Artist and Mom is Empowering Kids To Paint The World A Better Place

Infuse Gallery
Sep 20, 2017 5:14PM

Kyra Coates of Longmont, CO is the founding director of Infuse Gallery ( She partners with nonprofits and donates a percentage of all their sales to support different social and education programs around the world. One of her partners is Central Asia Institute (, a 20 year old organization that builds schools for girls throughout Afghanistan, Pakistan, and Tajikistan. As a mother she has taught her two daughters, age 7 and 3, what life is like in that part of the world, and how difficult it is for girls to get an education, and how they could even get in trouble in some places for doodling in their notebooks due to the oppressive Taliban regime. She didn’t realize how impactful this lesson was until one day her 7 year old, Celeste, approached her.

“She had been in her room very quiet for a couple hours,” said Coates. “Then she came up to me at the kitchen table with a stack of drawings in her arms. She said ‘Mommy, I don’t know if my art is good enough, but if it is, can you put it in your gallery? And if any of it sells can we send the money to the girls that can’t go to school so it will help them to go?’ Of course I was so moved by her compassion I said yes right on the spot with tears in my eyes! But then I thought more, realizing most likely people wouldn’t buy my daughter’s art. What could I do to offer her a chance to make a real difference with her own art? After all that was the philosophy Infuse Gallery was founded on; to use art as a tool for global change.”

Kyra had already been brainstorming an art education program in collaboration with Central Asia Institute for a group of girls in a few of of CAI’s schools in Kabul. There is only a 12% literacy rate in Afghanistan for women, and 48% for men. For girls to have an art education in their society is a huge step in women’s rights as a visual voice is a powerful way to communicate in a largely illiterate society.

Coates thought that somehow connecting the kids here in Colorado to other kids across the globe would create a powerful opportunity for both groups to learn and support one another. With that in mind she came up with the idea of the Cultures, Cups, and Kids Program. Using the idea that kids art can bring value and change, Coates will go into local schools and using a K-12 curriculum developed by Central Asia Institute focusing on “more alike than un-alike” she will teach the kids about life in Central Asia. Then she will lead the kids through creating their own art project about life in their school and home. All kids will have their work photographed and uploaded to Infuse’s website where parents will be able to purchase mugs that have their own child’s art printed on it. All post-production sales will be split in half. 50% will go to the local participating schools, 50% will go the Central Asia Institute Art Education Program. At the end of the school year Coates will hold an exhibition with the art from local participating kids, and the girls’ art from the program in Kabul in her gallery space in the Art District on Santa Fe Dr. in Denver in partnership with Candelaria- Maker’s Studio.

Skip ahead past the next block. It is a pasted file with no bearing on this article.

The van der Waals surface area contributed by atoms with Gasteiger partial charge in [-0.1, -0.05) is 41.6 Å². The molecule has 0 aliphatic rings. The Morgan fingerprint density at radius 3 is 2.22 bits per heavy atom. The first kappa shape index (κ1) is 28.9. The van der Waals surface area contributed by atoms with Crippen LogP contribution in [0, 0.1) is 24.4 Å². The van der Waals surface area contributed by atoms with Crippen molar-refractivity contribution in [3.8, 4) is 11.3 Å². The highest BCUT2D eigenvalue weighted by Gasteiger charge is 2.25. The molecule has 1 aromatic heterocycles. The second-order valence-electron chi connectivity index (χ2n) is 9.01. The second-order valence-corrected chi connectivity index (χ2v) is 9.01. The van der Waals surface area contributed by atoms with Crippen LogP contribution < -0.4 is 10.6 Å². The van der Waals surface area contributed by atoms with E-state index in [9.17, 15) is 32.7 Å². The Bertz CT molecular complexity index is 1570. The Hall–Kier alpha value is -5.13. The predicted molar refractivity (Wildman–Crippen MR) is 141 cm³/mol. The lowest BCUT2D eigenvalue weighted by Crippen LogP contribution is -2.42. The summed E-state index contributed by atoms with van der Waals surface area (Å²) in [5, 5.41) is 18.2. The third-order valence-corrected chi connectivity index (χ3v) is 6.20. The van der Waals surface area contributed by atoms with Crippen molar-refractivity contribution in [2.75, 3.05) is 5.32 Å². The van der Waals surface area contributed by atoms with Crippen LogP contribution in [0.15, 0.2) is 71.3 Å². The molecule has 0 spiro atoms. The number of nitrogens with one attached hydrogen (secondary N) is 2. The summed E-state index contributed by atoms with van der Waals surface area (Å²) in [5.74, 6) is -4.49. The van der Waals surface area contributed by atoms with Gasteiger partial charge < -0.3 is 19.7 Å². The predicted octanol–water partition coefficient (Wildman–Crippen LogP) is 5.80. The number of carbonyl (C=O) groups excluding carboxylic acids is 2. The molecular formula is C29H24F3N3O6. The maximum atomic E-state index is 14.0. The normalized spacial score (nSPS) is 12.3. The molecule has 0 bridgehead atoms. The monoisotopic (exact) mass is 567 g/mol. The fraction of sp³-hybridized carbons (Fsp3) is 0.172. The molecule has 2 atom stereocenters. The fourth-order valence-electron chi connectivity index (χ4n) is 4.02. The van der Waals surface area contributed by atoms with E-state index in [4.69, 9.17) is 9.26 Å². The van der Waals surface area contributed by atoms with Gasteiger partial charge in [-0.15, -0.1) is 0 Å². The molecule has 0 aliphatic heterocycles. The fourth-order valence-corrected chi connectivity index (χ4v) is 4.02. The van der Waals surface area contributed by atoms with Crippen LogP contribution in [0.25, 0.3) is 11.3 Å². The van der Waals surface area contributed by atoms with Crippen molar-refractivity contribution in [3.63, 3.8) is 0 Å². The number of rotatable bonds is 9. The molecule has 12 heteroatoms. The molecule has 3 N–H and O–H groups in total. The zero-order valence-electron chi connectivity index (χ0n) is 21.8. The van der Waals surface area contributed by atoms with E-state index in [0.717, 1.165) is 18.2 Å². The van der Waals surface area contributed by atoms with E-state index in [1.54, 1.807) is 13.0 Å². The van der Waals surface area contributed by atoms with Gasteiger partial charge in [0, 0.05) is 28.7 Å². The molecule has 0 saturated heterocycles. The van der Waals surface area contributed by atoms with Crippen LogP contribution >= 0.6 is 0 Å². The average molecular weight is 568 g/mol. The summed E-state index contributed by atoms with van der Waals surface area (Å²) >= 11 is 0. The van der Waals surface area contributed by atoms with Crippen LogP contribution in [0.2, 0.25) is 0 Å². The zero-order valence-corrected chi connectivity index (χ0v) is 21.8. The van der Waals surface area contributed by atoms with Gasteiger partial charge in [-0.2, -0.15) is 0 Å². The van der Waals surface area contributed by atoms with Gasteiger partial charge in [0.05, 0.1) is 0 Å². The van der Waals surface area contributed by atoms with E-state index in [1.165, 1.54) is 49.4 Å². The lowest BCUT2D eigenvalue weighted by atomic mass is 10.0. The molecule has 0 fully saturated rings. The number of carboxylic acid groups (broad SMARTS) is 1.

“The kids are going to see that their own creations have a direct impact on someone else’s life, and also their own community. They will get a cultural lesson which naturally teaches racial and cultural tolerance which is needed now more than ever. And they will have their art and its impact displayed in a public gallery. I couldn’t imagine a better way to honor my own daughter’s desire to help others. She’s empowered now knowing her art really can make a difference. All our kids deserve that.”

Already she has several classes waiting to participate in the program, starting with her own daughter’s class at the St Vrain Community Montessori School in downtown Longmont. Other parents and teachers want to schedule as well from Niwot Elementary, the Boulder Community Montessori School, and Trail Ridge Middle School.

“The programs are ready to go. The girls in Afghanistan and the instructors there are ready to go. The local schools here are ready to go as are so many parents and teachers. Now we just need some more funding,” said Coates.

She has launched an IndieGogo campaign through their Generosity platform for nonprofits, as Coates is running these two programs through her Gallery’s nonprofit branch Infuse Global Art Alliance ( Her goal is to cover the program’s cost for the first six months. Right now she has raised just enough to start with the 7 classrooms at the St Vrain Community Montessori School.

“If we can cover the first six months, then get into two classrooms a week for six months, this will fund five months of the art program in Afghanistan. After that the programs start paying for themselves,” said Coates.

You can find the link to the fundraising campaign at:

Infuse Gallery